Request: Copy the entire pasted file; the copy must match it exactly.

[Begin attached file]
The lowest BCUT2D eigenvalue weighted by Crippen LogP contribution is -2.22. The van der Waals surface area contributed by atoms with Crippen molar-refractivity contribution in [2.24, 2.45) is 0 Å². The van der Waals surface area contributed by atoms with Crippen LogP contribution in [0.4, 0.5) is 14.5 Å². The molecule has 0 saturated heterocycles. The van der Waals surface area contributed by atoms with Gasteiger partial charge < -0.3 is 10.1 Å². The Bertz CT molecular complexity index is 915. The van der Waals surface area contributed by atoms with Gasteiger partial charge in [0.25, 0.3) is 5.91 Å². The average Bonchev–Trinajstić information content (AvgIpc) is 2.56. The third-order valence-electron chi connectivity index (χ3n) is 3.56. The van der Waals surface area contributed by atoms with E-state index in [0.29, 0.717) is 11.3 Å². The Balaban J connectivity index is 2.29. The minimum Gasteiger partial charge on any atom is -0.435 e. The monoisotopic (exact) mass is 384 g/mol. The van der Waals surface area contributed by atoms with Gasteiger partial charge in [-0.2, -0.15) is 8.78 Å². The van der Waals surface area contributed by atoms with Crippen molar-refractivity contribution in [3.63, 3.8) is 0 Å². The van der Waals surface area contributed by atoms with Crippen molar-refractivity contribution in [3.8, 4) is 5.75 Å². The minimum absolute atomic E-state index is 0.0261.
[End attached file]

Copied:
The lowest BCUT2D eigenvalue weighted by Crippen LogP contribution is -2.22. The van der Waals surface area contributed by atoms with Crippen molar-refractivity contribution in [2.24, 2.45) is 0 Å². The van der Waals surface area contributed by atoms with Crippen LogP contribution in [0.4, 0.5) is 14.5 Å². The molecule has 0 saturated heterocycles. The van der Waals surface area contributed by atoms with Gasteiger partial charge < -0.3 is 10.1 Å². The Bertz CT molecular complexity index is 915. The van der Waals surface area contributed by atoms with Gasteiger partial charge in [0.25, 0.3) is 5.91 Å². The average Bonchev–Trinajstić information content (AvgIpc) is 2.56. The third-order valence-electron chi connectivity index (χ3n) is 3.56. The van der Waals surface area contributed by atoms with E-state index in [0.29, 0.717) is 11.3 Å². The Balaban J connectivity index is 2.29. The minimum Gasteiger partial charge on any atom is -0.435 e. The monoisotopic (exact) mass is 384 g/mol. The van der Waals surface area contributed by atoms with Gasteiger partial charge in [-0.2, -0.15) is 8.78 Å². The van der Waals surface area contributed by atoms with Crippen molar-refractivity contribution in [3.63, 3.8) is 0 Å². The van der Waals surface area contributed by atoms with Crippen molar-refractivity contribution in [3.8, 4) is 5.75 Å². The minimum absolute atomic E-state index is 0.0261.